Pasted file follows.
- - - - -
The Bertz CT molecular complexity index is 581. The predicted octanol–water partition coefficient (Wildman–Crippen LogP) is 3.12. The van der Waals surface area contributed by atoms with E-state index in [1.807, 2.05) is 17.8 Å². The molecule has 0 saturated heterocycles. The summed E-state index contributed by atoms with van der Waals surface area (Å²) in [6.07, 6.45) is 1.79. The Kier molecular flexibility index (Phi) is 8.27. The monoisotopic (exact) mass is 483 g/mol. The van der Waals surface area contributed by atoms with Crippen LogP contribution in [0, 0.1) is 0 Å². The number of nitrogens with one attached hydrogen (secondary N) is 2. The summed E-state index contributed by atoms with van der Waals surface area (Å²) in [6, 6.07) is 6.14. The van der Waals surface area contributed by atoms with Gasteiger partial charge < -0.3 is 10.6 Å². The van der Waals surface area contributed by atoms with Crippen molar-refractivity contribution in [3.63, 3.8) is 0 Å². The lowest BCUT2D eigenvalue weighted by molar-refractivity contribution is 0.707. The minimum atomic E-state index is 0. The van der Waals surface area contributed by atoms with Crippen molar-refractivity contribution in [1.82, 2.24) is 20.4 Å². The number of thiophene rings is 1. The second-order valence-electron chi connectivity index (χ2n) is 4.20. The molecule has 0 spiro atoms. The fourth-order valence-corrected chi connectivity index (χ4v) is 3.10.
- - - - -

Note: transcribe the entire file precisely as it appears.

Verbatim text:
The Bertz CT molecular complexity index is 581. The predicted octanol–water partition coefficient (Wildman–Crippen LogP) is 3.12. The van der Waals surface area contributed by atoms with E-state index in [1.807, 2.05) is 17.8 Å². The molecule has 0 saturated heterocycles. The summed E-state index contributed by atoms with van der Waals surface area (Å²) in [6.07, 6.45) is 1.79. The Kier molecular flexibility index (Phi) is 8.27. The monoisotopic (exact) mass is 483 g/mol. The van der Waals surface area contributed by atoms with Crippen LogP contribution in [0, 0.1) is 0 Å². The number of nitrogens with one attached hydrogen (secondary N) is 2. The summed E-state index contributed by atoms with van der Waals surface area (Å²) in [6, 6.07) is 6.14. The van der Waals surface area contributed by atoms with Gasteiger partial charge < -0.3 is 10.6 Å². The van der Waals surface area contributed by atoms with Crippen molar-refractivity contribution in [3.63, 3.8) is 0 Å². The lowest BCUT2D eigenvalue weighted by molar-refractivity contribution is 0.707. The minimum atomic E-state index is 0. The van der Waals surface area contributed by atoms with Crippen molar-refractivity contribution in [1.82, 2.24) is 20.4 Å². The number of thiophene rings is 1. The second-order valence-electron chi connectivity index (χ2n) is 4.20. The molecule has 0 spiro atoms. The fourth-order valence-corrected chi connectivity index (χ4v) is 3.10.